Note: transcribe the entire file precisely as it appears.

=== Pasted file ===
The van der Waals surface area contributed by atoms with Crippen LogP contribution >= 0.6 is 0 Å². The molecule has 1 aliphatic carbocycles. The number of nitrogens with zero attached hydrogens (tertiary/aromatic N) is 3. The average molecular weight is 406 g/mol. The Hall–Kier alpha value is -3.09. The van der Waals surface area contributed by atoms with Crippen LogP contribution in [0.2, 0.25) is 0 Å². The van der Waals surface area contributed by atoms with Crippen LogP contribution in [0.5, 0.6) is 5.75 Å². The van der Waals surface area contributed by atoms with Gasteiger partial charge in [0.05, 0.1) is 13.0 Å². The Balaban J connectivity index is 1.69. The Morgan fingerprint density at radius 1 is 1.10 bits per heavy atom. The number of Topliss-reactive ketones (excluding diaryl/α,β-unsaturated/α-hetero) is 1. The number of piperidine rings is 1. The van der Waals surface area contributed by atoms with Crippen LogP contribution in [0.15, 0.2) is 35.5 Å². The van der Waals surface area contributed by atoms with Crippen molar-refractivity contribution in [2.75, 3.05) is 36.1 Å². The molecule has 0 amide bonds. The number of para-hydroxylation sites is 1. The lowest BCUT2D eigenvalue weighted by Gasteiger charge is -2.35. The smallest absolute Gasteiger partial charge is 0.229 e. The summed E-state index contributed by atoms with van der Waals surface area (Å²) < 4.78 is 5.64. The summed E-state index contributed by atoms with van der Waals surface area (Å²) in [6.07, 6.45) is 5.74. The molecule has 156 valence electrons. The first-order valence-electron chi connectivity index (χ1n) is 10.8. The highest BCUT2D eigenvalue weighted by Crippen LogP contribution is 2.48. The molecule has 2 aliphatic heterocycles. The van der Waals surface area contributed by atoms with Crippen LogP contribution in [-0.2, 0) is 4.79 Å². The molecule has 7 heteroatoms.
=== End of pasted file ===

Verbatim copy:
The van der Waals surface area contributed by atoms with Crippen LogP contribution >= 0.6 is 0 Å². The molecule has 1 aliphatic carbocycles. The number of nitrogens with zero attached hydrogens (tertiary/aromatic N) is 3. The average molecular weight is 406 g/mol. The Hall–Kier alpha value is -3.09. The van der Waals surface area contributed by atoms with Crippen LogP contribution in [0.2, 0.25) is 0 Å². The van der Waals surface area contributed by atoms with Crippen LogP contribution in [0.5, 0.6) is 5.75 Å². The van der Waals surface area contributed by atoms with Gasteiger partial charge in [0.05, 0.1) is 13.0 Å². The Balaban J connectivity index is 1.69. The Morgan fingerprint density at radius 1 is 1.10 bits per heavy atom. The number of Topliss-reactive ketones (excluding diaryl/α,β-unsaturated/α-hetero) is 1. The number of piperidine rings is 1. The van der Waals surface area contributed by atoms with Crippen LogP contribution in [0.15, 0.2) is 35.5 Å². The van der Waals surface area contributed by atoms with Crippen molar-refractivity contribution in [2.75, 3.05) is 36.1 Å². The molecule has 0 amide bonds. The number of para-hydroxylation sites is 1. The lowest BCUT2D eigenvalue weighted by Gasteiger charge is -2.35. The smallest absolute Gasteiger partial charge is 0.229 e. The summed E-state index contributed by atoms with van der Waals surface area (Å²) < 4.78 is 5.64. The summed E-state index contributed by atoms with van der Waals surface area (Å²) in [6.07, 6.45) is 5.74. The molecule has 156 valence electrons. The first-order valence-electron chi connectivity index (χ1n) is 10.8. The highest BCUT2D eigenvalue weighted by Crippen LogP contribution is 2.48. The molecule has 2 aliphatic heterocycles. The van der Waals surface area contributed by atoms with Crippen LogP contribution in [-0.2, 0) is 4.79 Å². The molecule has 7 heteroatoms.